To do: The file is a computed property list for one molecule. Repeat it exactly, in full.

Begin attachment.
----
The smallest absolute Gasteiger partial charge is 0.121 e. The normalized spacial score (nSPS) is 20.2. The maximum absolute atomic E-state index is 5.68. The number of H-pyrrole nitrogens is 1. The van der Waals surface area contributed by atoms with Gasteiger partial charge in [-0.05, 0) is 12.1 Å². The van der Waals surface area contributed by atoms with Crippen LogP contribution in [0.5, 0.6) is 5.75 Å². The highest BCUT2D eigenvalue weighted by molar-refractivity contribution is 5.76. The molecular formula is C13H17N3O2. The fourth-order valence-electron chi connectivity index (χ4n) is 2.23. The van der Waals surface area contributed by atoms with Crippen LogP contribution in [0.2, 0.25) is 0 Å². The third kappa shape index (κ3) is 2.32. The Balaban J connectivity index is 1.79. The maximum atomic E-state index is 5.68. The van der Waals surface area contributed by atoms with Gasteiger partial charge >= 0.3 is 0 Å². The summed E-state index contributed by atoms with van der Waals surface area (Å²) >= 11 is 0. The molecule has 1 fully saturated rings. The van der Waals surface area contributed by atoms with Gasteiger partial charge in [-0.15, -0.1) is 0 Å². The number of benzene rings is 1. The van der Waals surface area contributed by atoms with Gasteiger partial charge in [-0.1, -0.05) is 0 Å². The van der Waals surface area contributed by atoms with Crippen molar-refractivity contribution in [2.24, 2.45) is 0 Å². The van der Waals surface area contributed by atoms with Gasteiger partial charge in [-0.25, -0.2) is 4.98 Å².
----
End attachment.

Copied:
The smallest absolute Gasteiger partial charge is 0.121 e. The normalized spacial score (nSPS) is 20.2. The maximum absolute atomic E-state index is 5.68. The number of H-pyrrole nitrogens is 1. The van der Waals surface area contributed by atoms with Gasteiger partial charge in [-0.05, 0) is 12.1 Å². The van der Waals surface area contributed by atoms with Crippen LogP contribution in [0.5, 0.6) is 5.75 Å². The highest BCUT2D eigenvalue weighted by molar-refractivity contribution is 5.76. The molecular formula is C13H17N3O2. The fourth-order valence-electron chi connectivity index (χ4n) is 2.23. The van der Waals surface area contributed by atoms with Crippen LogP contribution in [0.2, 0.25) is 0 Å². The third kappa shape index (κ3) is 2.32. The Balaban J connectivity index is 1.79. The maximum atomic E-state index is 5.68. The van der Waals surface area contributed by atoms with Gasteiger partial charge >= 0.3 is 0 Å². The summed E-state index contributed by atoms with van der Waals surface area (Å²) >= 11 is 0. The molecule has 1 fully saturated rings. The van der Waals surface area contributed by atoms with Gasteiger partial charge in [-0.15, -0.1) is 0 Å². The number of benzene rings is 1. The van der Waals surface area contributed by atoms with Gasteiger partial charge in [-0.1, -0.05) is 0 Å². The van der Waals surface area contributed by atoms with Crippen molar-refractivity contribution in [2.24, 2.45) is 0 Å². The van der Waals surface area contributed by atoms with Gasteiger partial charge in [-0.25, -0.2) is 4.98 Å².